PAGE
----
New Haven’s social justice bookstore is facing coronavirus the best way it knows how to: with the power of words. Read in isolation and online, that is.
That’s the story at People Get Ready Books, where co-owners Lauren Anderson and Delores Williams are using a three-pronged approach to shepherd the New Haven community—and their small business —through the COVID-19 outbreak.
“We have been following the news about school in particular and from different vantage points,” Anderson said Friday afternoon, reached by phone. “It just felt natural to do. It seemed like the easiest, lowest contact way to bring a little bit of book joy. ”
“Good morning New Haven,” she started. “It’s our first day off of school today. And I know some of us are not feeling ready. So People Get Ready … is gonna try to help a little bit.”
People Get Ready Photo.
Behind her, the empty bookstore sprawled out like a big hug, hundreds of titles snuggled neatly on their shelves. A rainbow stretched cheerily across her sweater. She held up Sarah Lynne Reul's The Breaking News and started to read. The book, which follows two siblings as their parents learn about a community emergency while watching TV, teaches kids and parents to navigate traumatic news in real time.
“Sometimes bad news can come from the TV,” Anderson explained as she guided viewers through the illustrations. In one, a family sat bright eyes around a kitchen table, suddenly distracted by the television. In another, a mom sat by herself on the edge of a sofa, eyes glued to the television. A third, and the young narrator brought readers into her school bus, where students around her looked scared.
Anderson lingered on each one as if she was sitting before a packed room of young readers and not a screen. To an image of kids drawing, she encouraged viewers to doodle if they were feeling anxious. In another, she paused on a suggestion of “community helpers,” and wondered aloud if people were doing the same in New Haven.
At home, thousands of parents tuned in with their kids. Friends shared it. Then friends of friends shared it. Parents weighed in, cheering in the comments and posting photos of their kids as they watched. Before long, the video had over 5,000 views.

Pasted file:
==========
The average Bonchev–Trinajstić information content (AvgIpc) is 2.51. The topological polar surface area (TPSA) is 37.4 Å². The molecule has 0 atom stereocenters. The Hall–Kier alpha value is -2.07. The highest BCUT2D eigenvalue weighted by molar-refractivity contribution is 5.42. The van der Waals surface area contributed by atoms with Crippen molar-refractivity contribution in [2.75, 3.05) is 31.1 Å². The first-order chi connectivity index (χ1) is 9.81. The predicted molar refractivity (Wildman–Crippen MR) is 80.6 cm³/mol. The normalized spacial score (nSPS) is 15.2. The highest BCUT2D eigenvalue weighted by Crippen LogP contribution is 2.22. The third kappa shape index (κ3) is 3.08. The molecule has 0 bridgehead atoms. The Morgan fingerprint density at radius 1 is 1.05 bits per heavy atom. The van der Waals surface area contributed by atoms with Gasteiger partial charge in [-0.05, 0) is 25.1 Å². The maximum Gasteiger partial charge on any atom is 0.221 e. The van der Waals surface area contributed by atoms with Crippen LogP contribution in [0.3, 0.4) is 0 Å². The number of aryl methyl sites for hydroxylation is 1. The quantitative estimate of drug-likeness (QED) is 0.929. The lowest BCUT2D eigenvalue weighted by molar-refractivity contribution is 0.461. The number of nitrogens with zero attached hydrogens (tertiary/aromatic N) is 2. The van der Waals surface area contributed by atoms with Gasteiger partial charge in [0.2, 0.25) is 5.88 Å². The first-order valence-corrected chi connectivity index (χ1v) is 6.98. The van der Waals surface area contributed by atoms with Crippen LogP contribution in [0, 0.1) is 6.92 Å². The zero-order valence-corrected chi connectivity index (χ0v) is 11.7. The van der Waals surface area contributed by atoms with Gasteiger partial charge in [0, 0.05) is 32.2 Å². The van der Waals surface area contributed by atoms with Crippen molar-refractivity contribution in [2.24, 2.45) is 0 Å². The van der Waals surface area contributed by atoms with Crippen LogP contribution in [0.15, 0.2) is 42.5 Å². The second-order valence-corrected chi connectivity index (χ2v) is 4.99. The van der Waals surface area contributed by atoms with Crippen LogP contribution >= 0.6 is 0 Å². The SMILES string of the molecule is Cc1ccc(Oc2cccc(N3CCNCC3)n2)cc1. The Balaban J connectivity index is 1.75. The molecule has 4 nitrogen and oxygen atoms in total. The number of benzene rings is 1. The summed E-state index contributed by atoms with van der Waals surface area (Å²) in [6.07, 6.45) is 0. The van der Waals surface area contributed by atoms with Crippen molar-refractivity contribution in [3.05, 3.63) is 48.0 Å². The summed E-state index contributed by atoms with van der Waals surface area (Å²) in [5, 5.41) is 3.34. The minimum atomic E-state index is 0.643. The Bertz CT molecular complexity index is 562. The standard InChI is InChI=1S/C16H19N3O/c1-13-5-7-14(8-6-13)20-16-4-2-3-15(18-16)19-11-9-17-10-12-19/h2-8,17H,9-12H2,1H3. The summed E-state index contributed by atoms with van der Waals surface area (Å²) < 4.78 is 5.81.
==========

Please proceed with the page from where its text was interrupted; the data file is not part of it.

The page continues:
They have said that they plan to hold readings each day at 9 a.m. as long as schools remain closed. On Sunday, Anderson explained to readers that she also intended for bilingual readings to be part of the series. She and Williams have also considered doing a joint virtual poetry reading for adults, because the bookstore has so many copies of Betts’ Felon after Friday’s reading was cancelled.
In addition, People Get Ready has partnered with Libro.fm, a grassroots provider of audiobooks that supports independent bookstores through its listenership. When readers sign up, they can choose a local bookstore to support from a drop down menu. When they make a purchase—either a book, a membership, or a gift membership—part of the profit goes directly to the bookstore. If they want title recommendations, People Get Ready’s social media account is active and ready.
So too, it turns out, are members of its low-carbon dropoff bike crew, or the “Book Pedalers on the Yellow Bookbus Bike.” While Anderson and Williams had intended to wait until later this year to test out the program, they rolled it out—literally—over the weekend as parents started asking for books. They are also providing book and curbside pickup by appointment only, with no entry into the store.
People Get Ready Photo.
As the bookstore heads into its fourth day of a new approach, the videos have attracted hundreds and sometimes thousands of viewers each day. Many are New Haven parents; others come from outside the state. They are candid: in one, Anderson tells viewers that she is starting to feel tired, and she knows that parents and kids probably are too.
“I’m trying to focus on the potential or the possibilities for silver lining,” she said Friday afternoon. “It could be transformative to have people prioritize human connection.”
As residents are advised to go into isolation mode, Anderson added that she is hoping the readings and drop offs help New Haveners feel a little more connected to each other, and to the outside world. There’s joy and humor there too, she said: Friday she picked up the book backwards because nothing was scripted or practiced.
“I’m hoping that’s like the charm in it,” she said. “It’s getting over the shyness hump a little bit. I’m not really one to post pictures or lives tream, and De isn’t either. But the point of bringing books to people with some love for this moment? That part feels easy and natural.”